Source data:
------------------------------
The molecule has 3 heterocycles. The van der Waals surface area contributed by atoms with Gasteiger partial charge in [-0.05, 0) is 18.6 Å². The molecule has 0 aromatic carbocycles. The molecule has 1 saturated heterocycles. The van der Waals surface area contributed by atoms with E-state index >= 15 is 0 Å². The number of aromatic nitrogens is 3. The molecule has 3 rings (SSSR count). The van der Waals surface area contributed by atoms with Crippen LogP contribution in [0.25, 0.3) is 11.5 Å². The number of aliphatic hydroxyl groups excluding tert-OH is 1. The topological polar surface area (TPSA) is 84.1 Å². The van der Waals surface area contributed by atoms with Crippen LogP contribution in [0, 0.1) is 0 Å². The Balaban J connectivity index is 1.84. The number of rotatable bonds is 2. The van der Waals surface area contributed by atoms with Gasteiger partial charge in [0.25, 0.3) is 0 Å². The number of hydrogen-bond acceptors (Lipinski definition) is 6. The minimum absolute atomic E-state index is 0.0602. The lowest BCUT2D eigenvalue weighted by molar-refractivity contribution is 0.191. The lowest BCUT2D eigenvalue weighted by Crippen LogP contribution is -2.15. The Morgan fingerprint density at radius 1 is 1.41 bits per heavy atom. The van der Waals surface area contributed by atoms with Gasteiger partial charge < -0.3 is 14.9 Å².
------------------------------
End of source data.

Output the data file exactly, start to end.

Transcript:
The molecule has 3 heterocycles. The van der Waals surface area contributed by atoms with Gasteiger partial charge in [-0.05, 0) is 18.6 Å². The molecule has 0 aromatic carbocycles. The molecule has 1 saturated heterocycles. The van der Waals surface area contributed by atoms with E-state index >= 15 is 0 Å². The number of aromatic nitrogens is 3. The molecule has 3 rings (SSSR count). The van der Waals surface area contributed by atoms with Crippen LogP contribution in [0.25, 0.3) is 11.5 Å². The number of aliphatic hydroxyl groups excluding tert-OH is 1. The topological polar surface area (TPSA) is 84.1 Å². The van der Waals surface area contributed by atoms with Crippen LogP contribution in [0, 0.1) is 0 Å². The Balaban J connectivity index is 1.84. The number of rotatable bonds is 2. The van der Waals surface area contributed by atoms with Gasteiger partial charge in [0.25, 0.3) is 0 Å². The number of hydrogen-bond acceptors (Lipinski definition) is 6. The minimum absolute atomic E-state index is 0.0602. The lowest BCUT2D eigenvalue weighted by molar-refractivity contribution is 0.191. The lowest BCUT2D eigenvalue weighted by Crippen LogP contribution is -2.15. The Morgan fingerprint density at radius 1 is 1.41 bits per heavy atom. The van der Waals surface area contributed by atoms with Gasteiger partial charge < -0.3 is 14.9 Å².